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And the Yankees’ Starting Catcher Will Be?

The Gary Sanchez experiment is over in New York and I’m feeling a little sad about it. Don’t get me wrong, it was time to move on and I truly hope that the Twin Cities provides a nice change for Sanchez. I always hoped that he would turn it around in the Bronx, but it’s been tough to watch for too long.

Sanchez signed with the Yankees just as I was starting to write for IIATMS in 2009. While I was covering the minors, the Yankees were seemingly stacked with catching prospects. You had Austin Romine, John Ryan Murphy, Jesus Montero, and Gary Sanchez all vying to be the next Yankees backstop to stick.

Montero, of course, was the centerpiece for quite a while. A sure thing HOF bat who – probably wouldn’t stick behind the plate. Unfortunately, he didn’t last too long in the Majors after being traded to the Mariners and has since played in the Mexican Baseball League. I was always more intrigued by Sanchez, who was still not likely to be a great defensive catcher, but was more likely to stick behind the plate than Montero.

In his first couple of years, Sanchez made a big impact, and while his defense was always lacking, for a while his bat made up for it. He seemed to genuinely be working at being a better defensive catcher, not that he was ever going to win a Gold Glove or anything like that. Alas, his offense was so abysmal the last four years that he is leaving New York with a .230/.318/.487 line after seven seasons.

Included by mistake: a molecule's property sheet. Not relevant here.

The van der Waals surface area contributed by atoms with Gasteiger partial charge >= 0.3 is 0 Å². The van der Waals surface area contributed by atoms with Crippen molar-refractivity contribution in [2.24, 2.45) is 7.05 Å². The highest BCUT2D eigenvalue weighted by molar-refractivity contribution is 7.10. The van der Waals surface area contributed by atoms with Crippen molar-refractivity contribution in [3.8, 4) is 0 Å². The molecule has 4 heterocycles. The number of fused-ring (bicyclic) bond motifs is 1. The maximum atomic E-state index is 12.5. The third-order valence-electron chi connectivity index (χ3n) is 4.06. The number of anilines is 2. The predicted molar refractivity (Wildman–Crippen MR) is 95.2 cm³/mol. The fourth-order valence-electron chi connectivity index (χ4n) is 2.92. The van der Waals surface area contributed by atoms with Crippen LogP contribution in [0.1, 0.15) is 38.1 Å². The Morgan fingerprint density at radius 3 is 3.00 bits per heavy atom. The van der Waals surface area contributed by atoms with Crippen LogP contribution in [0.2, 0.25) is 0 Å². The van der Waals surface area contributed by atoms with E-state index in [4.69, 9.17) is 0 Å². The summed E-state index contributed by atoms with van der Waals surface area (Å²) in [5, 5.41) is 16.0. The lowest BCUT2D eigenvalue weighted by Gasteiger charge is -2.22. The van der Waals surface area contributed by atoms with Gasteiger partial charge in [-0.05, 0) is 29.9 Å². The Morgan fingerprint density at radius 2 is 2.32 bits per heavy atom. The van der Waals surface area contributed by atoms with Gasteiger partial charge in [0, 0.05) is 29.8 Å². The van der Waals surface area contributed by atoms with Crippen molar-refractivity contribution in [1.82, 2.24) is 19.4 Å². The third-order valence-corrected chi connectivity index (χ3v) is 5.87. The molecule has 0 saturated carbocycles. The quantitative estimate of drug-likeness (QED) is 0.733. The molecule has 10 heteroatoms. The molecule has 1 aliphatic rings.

Presumably, had Sanchez stayed he would have still taken the bulk of the starts with Kyle Higashioka getting the rest. So now that Sanchez is headed to Minnesota, what does the catching situation look like. Well, of course, Higashioka is still around and he is a feel good story of his own. In the midst of all of those top catching prospects working their way through the Yankees’ farm system, Higashioka has played twelve seasons in the Minors, starting back in 2008.

Higashioka steadily worked his way up and then he seemed stuck in Scranton for quite a while. He finally got a call up in 2017 and made a handful of appearances. 2021 was the first time Higashioka appeared in more than 29 MLB games, making 67 appearances. Of course, while a pretty solid defensive catcher, Higashioka’s bat leaves a lot to be desired.

Perhaps the least talked about part of Sunday’s big trade has been 24- year old catcher Ben Rortvedt. He made his major league debut with the Twins in 2021, appearing in 39 games. Apparently a weight room junkie, Rortvedt reportedly has arms the size of tree trunks. He was rated as the Twins best defensive catching prospect, and while he struggled at the plate with the Twins last year, he has some solid potential. Oh, and he’s a left-handed hitter (throws right), so he should enjoy Yankee Stadium.

As it stands now, I would expect Higashioka to get the bulk of the starts with Rortvedt getting some and working on developing. But at this point, who knows. In fact, after last night I almost expect the Yankees to do something else tonight between the time that I finish writing this and when it posts in the morning, making this all irrelevant.

Isn’t it great to have actual baseball things to talk about again?!?!

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